How can potential investors tell if a product is more açaí or organic, classic Oreo cookie or three-dollar cupcake? The investment can be profitable either way, but knowing the difference up front will help determine the correct multiple and drive favorable post-deal economics.
In general, there are three key differentiating factors between a fad and a trend.
Fad vs. Trend Framework
Reason for rise. Trends generally have identifiable and explainable rises, driven by consumers’ functional needs and consistent with other consumer lifestyle trends. By contrast, fads are driven by an emotional need to purchase, based on hype and idealistic product perceptions. The benefits are ethereal or ill-conceived, and don’t deliver what was promised to consumers.
Incubation period and life span. Trends rise slowly, whereas fads spike—and die out— quickly. For example, demand for multiple fashionable handbags and accessories for each occasion has grown steadily over the years, fueling Coach’s decade-long growth and healthy 11-year compound annual growth rate (CAGR) of 19 percent. Beanie Babies, on the other hand, went from $400 million in sales in 1997 to $1.3 billion in 1999, a CAGR of 77 percent, before dropping to $850 million the next year and steep declines thereafter (see Exhibit 1 chart below).
Scope. A trend usually encompasses several brands or products that are applicable to many different consumer segments, while a fad typically includes only a single brand or product and has limited appeal outside of one narrow consumer segment. A trend possesses some agility and consumers have granted it permission to expand beyond its current platform while maintaining authenticity.
Low carb diets are the perfect illustration of the difference between fad and trend. Healthy eating has been important to a certain part of the population for a long time, but low-carb diets were fads within that trend. Their emphasis on fat and protein went counter to the larger trends at the time — ones that mandated a more balanced approach of lean protein, whole grains, and plenty of fruits and vegetables. Millions of consumers tried various versions of these diets — for example, 15 million purchased Dr. Atkins’ books alone — but the fad soon burned out as those consumers realized that low carb diets were hard to sustain. In this way, a fad experiences rapid adoption among consumers with a weak level of commitment to the concept (or high dropout rate), as many consumers hop onto the bandwagon only to find the product or experience more difficult or less useful or beneficial than they thought it would be. And while the low-carb diet still has a sizeable faction of die-hard supporters, I believe that the fad has largely fizzled, as evidenced by the fact that the broad multiline set of products and categories has vanished from shelves, and the brand that led the pack restructured and is focused primarily in the a nutrition bar category.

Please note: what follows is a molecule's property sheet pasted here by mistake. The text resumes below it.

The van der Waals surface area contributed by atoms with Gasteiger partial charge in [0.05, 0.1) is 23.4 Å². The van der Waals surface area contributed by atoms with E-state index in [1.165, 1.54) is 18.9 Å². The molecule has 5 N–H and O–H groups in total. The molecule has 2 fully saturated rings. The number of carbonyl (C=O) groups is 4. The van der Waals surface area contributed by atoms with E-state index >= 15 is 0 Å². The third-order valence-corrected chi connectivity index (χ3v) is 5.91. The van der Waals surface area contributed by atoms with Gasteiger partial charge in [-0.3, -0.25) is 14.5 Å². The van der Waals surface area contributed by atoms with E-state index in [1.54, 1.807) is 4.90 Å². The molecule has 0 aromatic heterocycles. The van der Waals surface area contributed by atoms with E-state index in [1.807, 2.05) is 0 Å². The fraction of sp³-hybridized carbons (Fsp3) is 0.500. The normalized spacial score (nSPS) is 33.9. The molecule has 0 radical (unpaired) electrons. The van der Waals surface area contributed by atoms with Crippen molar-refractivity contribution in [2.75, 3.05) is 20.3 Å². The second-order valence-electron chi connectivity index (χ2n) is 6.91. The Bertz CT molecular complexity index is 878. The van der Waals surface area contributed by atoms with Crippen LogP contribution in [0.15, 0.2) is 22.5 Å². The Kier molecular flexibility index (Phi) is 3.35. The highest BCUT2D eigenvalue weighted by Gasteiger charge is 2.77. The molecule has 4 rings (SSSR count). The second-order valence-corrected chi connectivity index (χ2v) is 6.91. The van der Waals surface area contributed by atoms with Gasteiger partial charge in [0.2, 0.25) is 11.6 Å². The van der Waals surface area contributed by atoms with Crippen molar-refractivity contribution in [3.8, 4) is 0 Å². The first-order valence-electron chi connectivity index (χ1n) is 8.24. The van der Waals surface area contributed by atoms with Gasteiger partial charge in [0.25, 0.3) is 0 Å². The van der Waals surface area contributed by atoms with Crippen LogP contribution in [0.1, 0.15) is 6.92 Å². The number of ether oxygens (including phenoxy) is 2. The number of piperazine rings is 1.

We used our fad-trend framework to evaluate a recent consumer product opportunity in the gluten-free market segment.
Trend: Gluten-free Delivering Benefits
Most gluten-free products were originally designed for sufferers of celiac disease, which afflicts about 1.8 million Americans. Even with such a small proportion of the population diagnosed with the disease, the gluten-free business is booming. Sales have been rising steadily since 2006 and are expected to surpass $5 billion by 2015.
And gluten-free products are becoming more widely available. Mintel data shows that product launches with a gluten-free claim nearly tripled in 2011, to roughly 1,700 products. Walmart has dedicated gluten-free displays in approximately half of its U.S. stores, and gluten-free menu items have also increased 280 percent from Q3 2008 to Q3 2011.
This steady proliferation of products and channels is a good sign that the gluten-free trend has staying power with consumers. Gluten free is also consistent with the healthy eating trend mentioned previously, and many consumers purchase gluten-free products as healthier alternatives, not because of any medical condition. In fact, in a survey of consumers who regularly buy quinoa (a gluten-free grain), more than half said they ate it for its nutritional benefits, not because of a medical condition. But it is important to note that any one gluten-free product could be vulnerable to fad-like run-ups. That the success of gluten-free products does not hinge on one small part of the population or a single product cements its trend classification.
Making the Most of a Fad
Of course, even if something is a fad, it can still be a good long-term investment if it has uses outside of its narrow original purpose. A great illustration, albeit non-food, is Crocs. For many, the iconic rubber clog was clearly a fad as the market value of the company soared, peaking in late 2007 at nearly $70 a share. But once sales started to decline, the stock value plummeted to just over $1 a share by early 2009. Fast-forward to today, Crocs has successfully expanded beyond just clogs and kids’ shoes—clogs make up only 40 percent of sales now, down from more than 75 percent in past years, and the proportion of adult sales has doubled. As a result, the brand has broadened its reach and now has a market capitalization of $1.37 billion.
But, in any case, it pays to understand whether a product is destined to be a steady, burning success or rise and fall quickly in a blaze of glory before you’re able to make any deal. 2013 promises to include many hot products and brands that could go either way. From Kombucha to juice cleanses, knowing what to look for can help private equity sponsors and corporations invest with confidence.